Never mind the budget, here's a happy family with a tax credit

There will be no hearings of the finance committee on the state of the federal budget

Joe Oliver

Perhaps if the New Democrats and Liberals had been willing to hear testimony from one of the government’s television ads, there would have been agreement among the members of the Finance committee yesterday to proceed with hearings on the state of the nation’s finances. The opposition critics could have asked their questions about whether and how the federal budget will be balanced and, after each question, the committee clerk could have hit the play button and, on a flat screen perched at the end of the table, could have flashed the image of a happy family celebrating its tax credits and baby bonuses. Or, for the sake of maintaining ministerial accountability, Joe Oliver could have been in charge of pressing the play button.

In lieu of such a compromise, a majority of the members of the Finance committee apparently decided yesterday afternoon that they were not interested in considering the parliamentary budget officer (PBO)’s latest report on the state of the federal budget—a report most notable for its suggestion that the federal government is, contrary to official reports, on track to record a deficit in this fiscal year. The committee began its consideration of the opposition proposal, in camera, at 4 p.m. By 4:09 p.m., the reporters waiting outside the room were informed that the meeting had concluded.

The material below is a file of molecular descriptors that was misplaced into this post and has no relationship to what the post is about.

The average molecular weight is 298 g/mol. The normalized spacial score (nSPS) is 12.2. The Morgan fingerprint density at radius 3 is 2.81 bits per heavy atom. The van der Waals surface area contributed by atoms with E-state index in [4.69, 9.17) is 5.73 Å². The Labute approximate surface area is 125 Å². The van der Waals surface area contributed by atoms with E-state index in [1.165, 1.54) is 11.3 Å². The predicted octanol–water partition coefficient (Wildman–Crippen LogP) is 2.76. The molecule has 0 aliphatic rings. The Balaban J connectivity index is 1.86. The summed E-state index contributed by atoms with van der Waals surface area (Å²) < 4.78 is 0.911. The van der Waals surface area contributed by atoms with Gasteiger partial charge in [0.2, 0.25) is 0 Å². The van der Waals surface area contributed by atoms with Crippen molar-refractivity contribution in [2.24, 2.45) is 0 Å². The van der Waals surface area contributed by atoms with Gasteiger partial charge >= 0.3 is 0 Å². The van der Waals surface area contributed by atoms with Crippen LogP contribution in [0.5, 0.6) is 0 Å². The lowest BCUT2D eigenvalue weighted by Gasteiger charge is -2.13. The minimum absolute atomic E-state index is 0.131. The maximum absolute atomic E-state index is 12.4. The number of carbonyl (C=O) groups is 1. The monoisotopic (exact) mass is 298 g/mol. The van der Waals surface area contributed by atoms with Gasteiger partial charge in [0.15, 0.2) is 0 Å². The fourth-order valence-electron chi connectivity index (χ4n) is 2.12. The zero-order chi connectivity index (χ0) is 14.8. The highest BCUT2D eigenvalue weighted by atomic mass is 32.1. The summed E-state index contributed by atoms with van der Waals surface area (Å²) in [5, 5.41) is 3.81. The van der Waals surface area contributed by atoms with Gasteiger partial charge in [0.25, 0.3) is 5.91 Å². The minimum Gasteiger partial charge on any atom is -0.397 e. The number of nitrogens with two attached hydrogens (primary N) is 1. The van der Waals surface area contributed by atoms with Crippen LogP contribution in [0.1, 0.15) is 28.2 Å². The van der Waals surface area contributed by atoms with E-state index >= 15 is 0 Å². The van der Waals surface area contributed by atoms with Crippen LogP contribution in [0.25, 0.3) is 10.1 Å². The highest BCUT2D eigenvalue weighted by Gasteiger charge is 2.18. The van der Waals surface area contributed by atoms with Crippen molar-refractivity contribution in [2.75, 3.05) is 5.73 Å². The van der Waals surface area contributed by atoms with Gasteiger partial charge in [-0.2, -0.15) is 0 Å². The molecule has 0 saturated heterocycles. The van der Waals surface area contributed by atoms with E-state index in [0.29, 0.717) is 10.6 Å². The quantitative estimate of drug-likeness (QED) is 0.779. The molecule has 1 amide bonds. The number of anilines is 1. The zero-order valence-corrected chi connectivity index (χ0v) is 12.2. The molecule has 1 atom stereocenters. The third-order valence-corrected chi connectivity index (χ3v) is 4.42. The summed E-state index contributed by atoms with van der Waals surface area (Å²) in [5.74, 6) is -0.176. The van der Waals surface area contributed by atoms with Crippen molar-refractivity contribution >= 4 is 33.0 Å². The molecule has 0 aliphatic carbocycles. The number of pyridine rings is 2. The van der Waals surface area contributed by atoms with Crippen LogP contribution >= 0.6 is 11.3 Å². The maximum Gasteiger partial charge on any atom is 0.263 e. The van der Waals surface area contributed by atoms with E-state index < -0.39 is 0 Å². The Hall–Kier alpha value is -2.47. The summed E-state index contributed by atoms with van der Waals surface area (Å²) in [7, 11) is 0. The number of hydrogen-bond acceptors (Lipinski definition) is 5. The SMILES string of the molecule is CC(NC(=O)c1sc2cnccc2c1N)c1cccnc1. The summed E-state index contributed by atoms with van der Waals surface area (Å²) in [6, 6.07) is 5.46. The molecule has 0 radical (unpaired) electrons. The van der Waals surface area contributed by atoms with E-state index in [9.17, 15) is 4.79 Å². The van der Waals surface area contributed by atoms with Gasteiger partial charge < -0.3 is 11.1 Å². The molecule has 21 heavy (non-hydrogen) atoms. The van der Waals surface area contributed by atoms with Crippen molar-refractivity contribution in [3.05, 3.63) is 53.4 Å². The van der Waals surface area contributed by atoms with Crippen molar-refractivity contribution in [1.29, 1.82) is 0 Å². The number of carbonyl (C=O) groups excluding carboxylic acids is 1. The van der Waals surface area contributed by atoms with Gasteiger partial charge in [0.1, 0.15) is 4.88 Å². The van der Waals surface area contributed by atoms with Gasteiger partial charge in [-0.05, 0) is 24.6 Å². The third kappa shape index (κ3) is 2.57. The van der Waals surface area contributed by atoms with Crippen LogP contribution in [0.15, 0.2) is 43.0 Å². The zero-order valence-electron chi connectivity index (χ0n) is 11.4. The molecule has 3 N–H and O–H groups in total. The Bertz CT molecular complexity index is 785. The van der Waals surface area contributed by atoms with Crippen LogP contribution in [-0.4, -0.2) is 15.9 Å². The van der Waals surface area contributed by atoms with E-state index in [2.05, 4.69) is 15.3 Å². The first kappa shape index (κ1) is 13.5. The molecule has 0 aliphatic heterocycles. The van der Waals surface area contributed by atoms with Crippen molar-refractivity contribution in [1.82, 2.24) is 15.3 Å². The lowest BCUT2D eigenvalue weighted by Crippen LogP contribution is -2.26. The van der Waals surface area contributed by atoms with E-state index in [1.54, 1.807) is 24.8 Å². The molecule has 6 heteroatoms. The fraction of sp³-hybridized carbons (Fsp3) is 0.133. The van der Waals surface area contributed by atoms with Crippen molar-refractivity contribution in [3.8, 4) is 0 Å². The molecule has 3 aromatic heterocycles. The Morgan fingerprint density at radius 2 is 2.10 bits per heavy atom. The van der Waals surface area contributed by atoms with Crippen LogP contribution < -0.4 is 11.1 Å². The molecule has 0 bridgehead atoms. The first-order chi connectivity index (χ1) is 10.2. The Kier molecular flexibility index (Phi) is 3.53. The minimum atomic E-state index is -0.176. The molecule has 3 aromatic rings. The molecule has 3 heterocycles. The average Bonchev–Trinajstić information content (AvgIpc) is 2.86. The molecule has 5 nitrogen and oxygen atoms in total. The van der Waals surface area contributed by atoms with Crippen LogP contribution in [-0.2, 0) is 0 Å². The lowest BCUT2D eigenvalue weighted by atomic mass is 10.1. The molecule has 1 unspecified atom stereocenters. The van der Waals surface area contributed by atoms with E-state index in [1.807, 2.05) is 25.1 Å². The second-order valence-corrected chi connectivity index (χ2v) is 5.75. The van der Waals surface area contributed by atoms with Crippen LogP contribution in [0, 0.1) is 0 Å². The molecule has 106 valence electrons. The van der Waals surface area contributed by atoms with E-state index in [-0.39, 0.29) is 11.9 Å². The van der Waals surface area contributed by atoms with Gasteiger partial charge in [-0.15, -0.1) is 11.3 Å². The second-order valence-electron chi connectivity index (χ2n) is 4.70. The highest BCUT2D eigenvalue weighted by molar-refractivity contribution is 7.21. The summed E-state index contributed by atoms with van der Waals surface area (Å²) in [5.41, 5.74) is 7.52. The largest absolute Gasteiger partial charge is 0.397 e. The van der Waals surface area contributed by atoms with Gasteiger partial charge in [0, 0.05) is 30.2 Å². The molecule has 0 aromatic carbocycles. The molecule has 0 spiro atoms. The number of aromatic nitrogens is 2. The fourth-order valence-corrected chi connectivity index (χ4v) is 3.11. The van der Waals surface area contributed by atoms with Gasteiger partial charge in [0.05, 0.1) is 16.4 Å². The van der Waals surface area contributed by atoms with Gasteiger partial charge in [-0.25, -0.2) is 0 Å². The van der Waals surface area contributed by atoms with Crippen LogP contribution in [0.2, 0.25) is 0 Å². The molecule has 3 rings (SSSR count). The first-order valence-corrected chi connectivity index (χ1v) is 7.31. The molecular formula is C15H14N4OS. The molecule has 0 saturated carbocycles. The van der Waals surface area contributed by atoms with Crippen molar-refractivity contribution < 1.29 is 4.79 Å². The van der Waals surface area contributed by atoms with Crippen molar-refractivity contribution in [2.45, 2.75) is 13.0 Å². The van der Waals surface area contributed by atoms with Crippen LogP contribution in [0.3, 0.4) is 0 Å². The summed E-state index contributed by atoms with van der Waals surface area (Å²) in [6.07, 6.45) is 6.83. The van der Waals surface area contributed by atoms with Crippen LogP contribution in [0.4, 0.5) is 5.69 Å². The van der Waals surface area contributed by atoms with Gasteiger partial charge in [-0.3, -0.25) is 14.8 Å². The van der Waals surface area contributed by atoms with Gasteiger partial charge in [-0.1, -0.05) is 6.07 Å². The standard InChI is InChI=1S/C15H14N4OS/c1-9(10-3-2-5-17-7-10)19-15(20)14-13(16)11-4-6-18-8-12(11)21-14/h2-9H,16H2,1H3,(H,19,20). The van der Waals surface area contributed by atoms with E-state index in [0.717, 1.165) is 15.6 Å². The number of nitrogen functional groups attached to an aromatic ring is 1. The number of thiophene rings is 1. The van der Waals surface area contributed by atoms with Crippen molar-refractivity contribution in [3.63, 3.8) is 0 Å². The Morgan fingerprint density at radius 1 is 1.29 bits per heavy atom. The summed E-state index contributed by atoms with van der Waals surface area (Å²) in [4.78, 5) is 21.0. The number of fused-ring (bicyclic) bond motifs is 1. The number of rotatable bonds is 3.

Those nine minutes were no doubt spent on a robust discussion of the considerations and possibilities for agreement. The exact proceedings are officially lost to in-camera secrecy, but the suggestion afterward was that the Conservatives were not interested.

A team sport involves protecting one’s own and deferring to management. Last month, Conservative MPs turned down proposals to study the government’s desire to retroactively rewrite access-to-information law. In March, New Democrats complained that the Environment committee was not concerning itself with climate change (similarly contentious issues such as the temporary foreign worker program and the health care provided for refugee claimants also went unstudied during this Parliament). A suggestion two years ago that the Prime Minister testify at hearings into his office’s handling of Mike Duffy’s affairs surely never had a chance of being adopted. And so now why would the Conservatives ever set the Finance minister up for a challenging afternoon, even if they could spend a good portion of the time lobbing friendly queries to him?